For most young adults, a clean life equals a functional life. If our room is clean, then at least we look like we've got it together. If our car is cleaned out, then we don't look lazy to our friends sitting in the back seat. But lately, I've started to disagree. Yes, cleanliness is next to godliness and whatnot, but who's to say the messy parts of our lives don't mean something good is going on? Sometimes a mess just means we're living.
I don't mind the extra dead bugs on my windshield, because that means I've been driving so much, I haven't had time to give my windshield a good scrub. It means I've driven more miles, seen more places, and met more people. And those experiences are worth much more than a shiny, pretty windshield.
I don't mind getting a B on that test, because instead of spending 5 more hours studying, I spent a few hours on the phone with my brother, catching up and talking about his new hobbies. With our busy schedules, we're lucky just to catch each other at the right time, so we talk for as long as we can. Could I have done better on that test if I'd studied longer? Absolutely. But studying for a few more hours doesn't even compare to hearing about my brother's latest and greatest achievements.
I don't mind the embarrassing sunburn on my face, because it reminds me how much time I spent outdoors. It reminds me that I soaked up just a little too much sun, but that it was worth it because I was doing 90 minutes of yoga with hundreds of new friends at a yoga festival. Yes, I'll look a little funny for a few days, but the tan lines and freckles will tell just how I can't stand being cooped up indoors.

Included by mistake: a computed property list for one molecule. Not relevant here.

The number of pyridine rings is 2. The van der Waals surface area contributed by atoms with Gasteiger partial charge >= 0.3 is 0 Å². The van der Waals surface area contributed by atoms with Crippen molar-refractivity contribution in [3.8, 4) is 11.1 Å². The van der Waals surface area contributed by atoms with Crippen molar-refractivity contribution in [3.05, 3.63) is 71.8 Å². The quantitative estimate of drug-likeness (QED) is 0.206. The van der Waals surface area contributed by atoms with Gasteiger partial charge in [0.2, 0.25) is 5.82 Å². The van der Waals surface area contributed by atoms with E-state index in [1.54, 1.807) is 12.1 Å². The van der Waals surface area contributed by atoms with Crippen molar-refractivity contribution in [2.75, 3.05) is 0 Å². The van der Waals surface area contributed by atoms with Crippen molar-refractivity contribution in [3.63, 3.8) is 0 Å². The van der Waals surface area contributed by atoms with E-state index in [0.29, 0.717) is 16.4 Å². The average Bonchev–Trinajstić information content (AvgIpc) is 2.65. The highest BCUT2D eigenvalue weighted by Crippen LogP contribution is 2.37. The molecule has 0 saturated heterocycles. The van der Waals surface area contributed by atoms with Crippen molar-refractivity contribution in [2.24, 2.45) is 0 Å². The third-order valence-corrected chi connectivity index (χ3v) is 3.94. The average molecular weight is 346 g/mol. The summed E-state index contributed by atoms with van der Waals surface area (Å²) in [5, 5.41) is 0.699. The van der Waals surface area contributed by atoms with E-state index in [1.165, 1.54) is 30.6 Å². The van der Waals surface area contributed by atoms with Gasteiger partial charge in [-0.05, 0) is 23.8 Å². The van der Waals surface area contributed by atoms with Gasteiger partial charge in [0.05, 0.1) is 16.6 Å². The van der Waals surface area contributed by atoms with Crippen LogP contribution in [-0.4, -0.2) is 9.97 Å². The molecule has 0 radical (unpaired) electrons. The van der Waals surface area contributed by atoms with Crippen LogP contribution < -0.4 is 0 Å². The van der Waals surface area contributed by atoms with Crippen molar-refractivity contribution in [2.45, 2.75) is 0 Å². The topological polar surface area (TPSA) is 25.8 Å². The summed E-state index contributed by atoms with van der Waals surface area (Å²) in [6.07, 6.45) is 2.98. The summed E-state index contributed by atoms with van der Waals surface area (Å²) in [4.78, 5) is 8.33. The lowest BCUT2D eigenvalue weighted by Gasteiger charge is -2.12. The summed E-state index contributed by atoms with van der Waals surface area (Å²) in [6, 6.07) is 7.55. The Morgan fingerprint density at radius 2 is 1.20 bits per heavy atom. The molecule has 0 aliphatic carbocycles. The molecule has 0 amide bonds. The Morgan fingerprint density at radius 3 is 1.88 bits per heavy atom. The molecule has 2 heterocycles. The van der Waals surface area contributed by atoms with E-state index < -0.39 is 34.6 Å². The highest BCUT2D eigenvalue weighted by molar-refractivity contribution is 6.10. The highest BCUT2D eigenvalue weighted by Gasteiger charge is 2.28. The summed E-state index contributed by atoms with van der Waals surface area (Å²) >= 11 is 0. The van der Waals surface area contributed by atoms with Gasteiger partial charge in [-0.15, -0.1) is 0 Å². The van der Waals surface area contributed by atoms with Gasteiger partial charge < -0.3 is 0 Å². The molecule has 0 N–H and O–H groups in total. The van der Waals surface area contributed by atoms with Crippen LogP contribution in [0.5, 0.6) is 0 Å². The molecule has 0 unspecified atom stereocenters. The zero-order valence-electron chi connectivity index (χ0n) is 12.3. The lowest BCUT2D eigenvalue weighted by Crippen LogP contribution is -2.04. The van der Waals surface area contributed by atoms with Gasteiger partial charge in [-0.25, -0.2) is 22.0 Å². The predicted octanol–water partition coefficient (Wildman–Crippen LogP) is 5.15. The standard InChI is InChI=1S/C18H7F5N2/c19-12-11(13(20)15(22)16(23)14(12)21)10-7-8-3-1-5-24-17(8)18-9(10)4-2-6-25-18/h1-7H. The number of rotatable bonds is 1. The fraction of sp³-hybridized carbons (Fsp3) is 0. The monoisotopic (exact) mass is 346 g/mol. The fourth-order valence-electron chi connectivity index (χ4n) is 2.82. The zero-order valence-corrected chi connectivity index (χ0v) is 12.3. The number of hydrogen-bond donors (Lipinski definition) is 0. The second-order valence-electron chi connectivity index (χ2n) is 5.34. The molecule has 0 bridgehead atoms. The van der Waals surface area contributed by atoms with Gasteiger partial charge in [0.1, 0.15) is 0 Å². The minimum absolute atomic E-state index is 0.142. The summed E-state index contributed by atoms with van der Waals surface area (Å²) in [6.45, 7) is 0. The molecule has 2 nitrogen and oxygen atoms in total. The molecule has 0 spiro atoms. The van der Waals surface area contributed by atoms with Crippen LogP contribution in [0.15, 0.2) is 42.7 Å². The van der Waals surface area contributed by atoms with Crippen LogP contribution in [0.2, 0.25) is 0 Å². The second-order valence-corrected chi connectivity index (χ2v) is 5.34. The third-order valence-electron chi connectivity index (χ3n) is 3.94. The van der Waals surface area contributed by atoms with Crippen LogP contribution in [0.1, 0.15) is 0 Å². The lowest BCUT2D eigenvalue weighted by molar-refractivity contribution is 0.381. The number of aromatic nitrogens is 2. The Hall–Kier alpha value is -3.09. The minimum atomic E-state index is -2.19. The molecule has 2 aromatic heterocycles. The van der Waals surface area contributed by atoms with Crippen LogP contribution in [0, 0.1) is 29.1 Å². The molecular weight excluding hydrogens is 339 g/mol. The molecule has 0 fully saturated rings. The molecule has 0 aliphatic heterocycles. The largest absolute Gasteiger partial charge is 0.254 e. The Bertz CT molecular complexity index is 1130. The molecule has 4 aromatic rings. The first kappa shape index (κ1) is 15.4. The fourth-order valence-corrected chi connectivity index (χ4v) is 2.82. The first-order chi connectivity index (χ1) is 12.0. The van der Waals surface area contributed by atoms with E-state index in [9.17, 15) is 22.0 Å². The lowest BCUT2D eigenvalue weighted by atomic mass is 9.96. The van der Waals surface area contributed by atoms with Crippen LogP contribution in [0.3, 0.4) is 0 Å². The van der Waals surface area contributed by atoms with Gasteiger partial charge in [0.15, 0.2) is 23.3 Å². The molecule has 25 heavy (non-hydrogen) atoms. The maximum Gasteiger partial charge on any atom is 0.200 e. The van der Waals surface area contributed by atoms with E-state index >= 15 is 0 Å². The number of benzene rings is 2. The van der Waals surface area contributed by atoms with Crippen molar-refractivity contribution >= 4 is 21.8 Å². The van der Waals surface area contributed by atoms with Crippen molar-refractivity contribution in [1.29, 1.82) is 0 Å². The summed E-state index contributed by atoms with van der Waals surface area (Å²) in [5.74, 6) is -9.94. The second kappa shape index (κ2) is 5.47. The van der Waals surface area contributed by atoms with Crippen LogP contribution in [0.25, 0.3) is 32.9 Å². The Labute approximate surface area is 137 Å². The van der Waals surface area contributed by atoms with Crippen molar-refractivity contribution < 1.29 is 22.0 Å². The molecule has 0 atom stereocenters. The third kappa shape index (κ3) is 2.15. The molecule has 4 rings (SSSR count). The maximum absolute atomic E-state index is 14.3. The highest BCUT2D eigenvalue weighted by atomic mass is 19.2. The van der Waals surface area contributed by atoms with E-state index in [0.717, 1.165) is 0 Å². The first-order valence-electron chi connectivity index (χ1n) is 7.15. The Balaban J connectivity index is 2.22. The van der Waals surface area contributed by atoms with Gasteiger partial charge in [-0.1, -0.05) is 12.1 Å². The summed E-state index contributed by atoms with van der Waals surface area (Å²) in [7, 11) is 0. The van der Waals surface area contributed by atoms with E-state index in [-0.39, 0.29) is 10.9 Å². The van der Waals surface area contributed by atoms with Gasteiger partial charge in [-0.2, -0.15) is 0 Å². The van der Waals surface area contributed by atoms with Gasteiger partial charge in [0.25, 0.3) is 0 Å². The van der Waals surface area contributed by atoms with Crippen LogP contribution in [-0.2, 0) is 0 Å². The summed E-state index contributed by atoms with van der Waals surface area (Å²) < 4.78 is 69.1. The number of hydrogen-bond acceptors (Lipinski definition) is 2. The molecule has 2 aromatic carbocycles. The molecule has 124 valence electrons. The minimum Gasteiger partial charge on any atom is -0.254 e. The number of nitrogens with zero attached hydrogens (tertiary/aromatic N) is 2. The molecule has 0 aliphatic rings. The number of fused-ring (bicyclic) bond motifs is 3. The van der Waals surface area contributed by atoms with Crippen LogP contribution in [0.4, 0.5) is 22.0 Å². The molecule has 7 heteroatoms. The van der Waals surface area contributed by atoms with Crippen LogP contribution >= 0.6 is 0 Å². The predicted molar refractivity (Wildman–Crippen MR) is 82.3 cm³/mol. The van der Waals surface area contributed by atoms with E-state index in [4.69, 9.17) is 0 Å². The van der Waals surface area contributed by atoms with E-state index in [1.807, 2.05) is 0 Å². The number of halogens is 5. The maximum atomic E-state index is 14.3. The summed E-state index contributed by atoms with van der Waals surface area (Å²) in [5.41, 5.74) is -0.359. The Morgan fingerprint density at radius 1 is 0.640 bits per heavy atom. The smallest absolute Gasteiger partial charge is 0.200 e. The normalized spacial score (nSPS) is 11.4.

I don't mind the bags under my eyes, because instead of getting adequate rest last week, I stayed up an extra hour to spend time with my friends, whom I won't get to see as much after I graduate. Yes, I may look completely exhausted the next day when I go to class, but I'll be driving to campus thinking about the new inside joke we came up with at 1:00 in the morning. When it comes down to it, I'd rather be making a few more memories rather than getting a few more hours of beauty sleep.
If you were to take a snapshot of my life right now, it would look like chaos. You would look at the photos of my room, car, and face, and think, "Man, she needs to get it together." But in reality, you're only seeing part of the picture. Each dirty or disarranged part of my life represents a memory, or a part of my adventure. So if traveling more often means a dirty windshield, I'll take it. If making a few last memories with my college friends means I look like trash the next day, fine by me. My priorities lie in what I'm doing with my life, not how put together it looks.